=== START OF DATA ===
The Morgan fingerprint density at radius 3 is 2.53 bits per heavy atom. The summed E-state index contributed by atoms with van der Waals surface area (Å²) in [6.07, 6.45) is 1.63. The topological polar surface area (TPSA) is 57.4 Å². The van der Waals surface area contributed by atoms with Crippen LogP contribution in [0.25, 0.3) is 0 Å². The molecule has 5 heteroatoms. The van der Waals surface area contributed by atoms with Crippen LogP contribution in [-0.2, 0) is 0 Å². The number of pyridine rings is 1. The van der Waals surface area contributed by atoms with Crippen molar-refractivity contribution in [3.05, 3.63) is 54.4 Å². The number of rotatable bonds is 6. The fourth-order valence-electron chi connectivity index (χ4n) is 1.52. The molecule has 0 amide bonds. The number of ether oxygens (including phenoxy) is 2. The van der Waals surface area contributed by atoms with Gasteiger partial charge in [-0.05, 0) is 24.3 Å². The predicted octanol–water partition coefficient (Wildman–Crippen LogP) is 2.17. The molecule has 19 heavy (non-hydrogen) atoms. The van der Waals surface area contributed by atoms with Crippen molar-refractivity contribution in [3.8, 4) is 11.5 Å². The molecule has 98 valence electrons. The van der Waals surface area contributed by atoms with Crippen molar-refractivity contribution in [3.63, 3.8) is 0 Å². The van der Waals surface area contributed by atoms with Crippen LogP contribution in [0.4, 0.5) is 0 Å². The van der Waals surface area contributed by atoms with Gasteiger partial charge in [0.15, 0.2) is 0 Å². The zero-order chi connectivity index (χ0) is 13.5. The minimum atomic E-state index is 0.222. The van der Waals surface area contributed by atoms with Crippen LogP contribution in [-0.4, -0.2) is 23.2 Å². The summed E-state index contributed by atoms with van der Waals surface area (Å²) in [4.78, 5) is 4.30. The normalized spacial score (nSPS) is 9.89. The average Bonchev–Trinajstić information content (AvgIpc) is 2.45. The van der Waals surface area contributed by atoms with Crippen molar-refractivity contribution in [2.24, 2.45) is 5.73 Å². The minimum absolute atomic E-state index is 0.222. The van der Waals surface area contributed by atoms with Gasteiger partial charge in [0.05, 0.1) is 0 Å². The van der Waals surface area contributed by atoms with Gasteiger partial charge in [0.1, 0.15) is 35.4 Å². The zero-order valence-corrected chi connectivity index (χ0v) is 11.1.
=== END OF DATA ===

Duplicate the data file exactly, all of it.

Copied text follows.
The Morgan fingerprint density at radius 3 is 2.53 bits per heavy atom. The summed E-state index contributed by atoms with van der Waals surface area (Å²) in [6.07, 6.45) is 1.63. The topological polar surface area (TPSA) is 57.4 Å². The van der Waals surface area contributed by atoms with Crippen LogP contribution in [0.25, 0.3) is 0 Å². The molecule has 5 heteroatoms. The van der Waals surface area contributed by atoms with Crippen LogP contribution in [-0.2, 0) is 0 Å². The number of pyridine rings is 1. The van der Waals surface area contributed by atoms with Crippen molar-refractivity contribution in [3.05, 3.63) is 54.4 Å². The number of rotatable bonds is 6. The fourth-order valence-electron chi connectivity index (χ4n) is 1.52. The molecule has 0 amide bonds. The number of ether oxygens (including phenoxy) is 2. The van der Waals surface area contributed by atoms with Gasteiger partial charge in [-0.05, 0) is 24.3 Å². The predicted octanol–water partition coefficient (Wildman–Crippen LogP) is 2.17. The molecule has 19 heavy (non-hydrogen) atoms. The van der Waals surface area contributed by atoms with Crippen molar-refractivity contribution in [3.8, 4) is 11.5 Å². The molecule has 98 valence electrons. The van der Waals surface area contributed by atoms with Crippen molar-refractivity contribution in [3.63, 3.8) is 0 Å². The van der Waals surface area contributed by atoms with Crippen LogP contribution in [0.4, 0.5) is 0 Å². The van der Waals surface area contributed by atoms with Gasteiger partial charge in [0.15, 0.2) is 0 Å². The zero-order chi connectivity index (χ0) is 13.5. The minimum atomic E-state index is 0.222. The van der Waals surface area contributed by atoms with Crippen LogP contribution in [-0.4, -0.2) is 23.2 Å². The summed E-state index contributed by atoms with van der Waals surface area (Å²) in [4.78, 5) is 4.30. The normalized spacial score (nSPS) is 9.89. The average Bonchev–Trinajstić information content (AvgIpc) is 2.45. The van der Waals surface area contributed by atoms with Crippen molar-refractivity contribution in [2.24, 2.45) is 5.73 Å². The minimum absolute atomic E-state index is 0.222. The van der Waals surface area contributed by atoms with Gasteiger partial charge in [0.05, 0.1) is 0 Å². The van der Waals surface area contributed by atoms with Gasteiger partial charge in [0.1, 0.15) is 35.4 Å². The zero-order valence-corrected chi connectivity index (χ0v) is 11.1.